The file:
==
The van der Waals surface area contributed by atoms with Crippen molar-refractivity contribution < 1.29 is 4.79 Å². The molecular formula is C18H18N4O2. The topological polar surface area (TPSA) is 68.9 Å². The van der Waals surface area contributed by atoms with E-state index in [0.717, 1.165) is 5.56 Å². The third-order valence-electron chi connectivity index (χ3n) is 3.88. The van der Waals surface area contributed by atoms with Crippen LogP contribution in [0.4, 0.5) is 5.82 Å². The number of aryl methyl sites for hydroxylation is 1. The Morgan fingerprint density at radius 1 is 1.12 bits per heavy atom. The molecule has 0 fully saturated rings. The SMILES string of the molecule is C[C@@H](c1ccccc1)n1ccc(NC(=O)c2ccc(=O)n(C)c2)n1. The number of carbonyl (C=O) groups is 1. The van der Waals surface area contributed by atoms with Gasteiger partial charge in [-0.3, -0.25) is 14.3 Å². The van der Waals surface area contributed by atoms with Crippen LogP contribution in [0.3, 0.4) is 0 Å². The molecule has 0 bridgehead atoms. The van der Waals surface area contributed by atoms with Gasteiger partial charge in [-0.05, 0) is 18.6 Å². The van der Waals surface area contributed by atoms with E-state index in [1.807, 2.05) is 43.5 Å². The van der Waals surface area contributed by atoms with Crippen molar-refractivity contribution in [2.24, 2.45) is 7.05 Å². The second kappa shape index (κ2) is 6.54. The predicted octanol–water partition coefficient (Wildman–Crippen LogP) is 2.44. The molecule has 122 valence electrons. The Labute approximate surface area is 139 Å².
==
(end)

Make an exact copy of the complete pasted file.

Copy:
The van der Waals surface area contributed by atoms with Crippen molar-refractivity contribution < 1.29 is 4.79 Å². The molecular formula is C18H18N4O2. The topological polar surface area (TPSA) is 68.9 Å². The van der Waals surface area contributed by atoms with E-state index in [0.717, 1.165) is 5.56 Å². The third-order valence-electron chi connectivity index (χ3n) is 3.88. The van der Waals surface area contributed by atoms with Crippen LogP contribution in [0.4, 0.5) is 5.82 Å². The number of aryl methyl sites for hydroxylation is 1. The Morgan fingerprint density at radius 1 is 1.12 bits per heavy atom. The molecule has 0 fully saturated rings. The SMILES string of the molecule is C[C@@H](c1ccccc1)n1ccc(NC(=O)c2ccc(=O)n(C)c2)n1. The number of carbonyl (C=O) groups is 1. The van der Waals surface area contributed by atoms with Gasteiger partial charge in [-0.3, -0.25) is 14.3 Å². The van der Waals surface area contributed by atoms with Crippen LogP contribution in [0.3, 0.4) is 0 Å². The molecule has 0 bridgehead atoms. The van der Waals surface area contributed by atoms with Gasteiger partial charge in [-0.05, 0) is 18.6 Å². The van der Waals surface area contributed by atoms with E-state index in [1.807, 2.05) is 43.5 Å². The van der Waals surface area contributed by atoms with Crippen molar-refractivity contribution in [2.24, 2.45) is 7.05 Å². The second kappa shape index (κ2) is 6.54. The predicted octanol–water partition coefficient (Wildman–Crippen LogP) is 2.44. The molecule has 122 valence electrons. The Labute approximate surface area is 139 Å².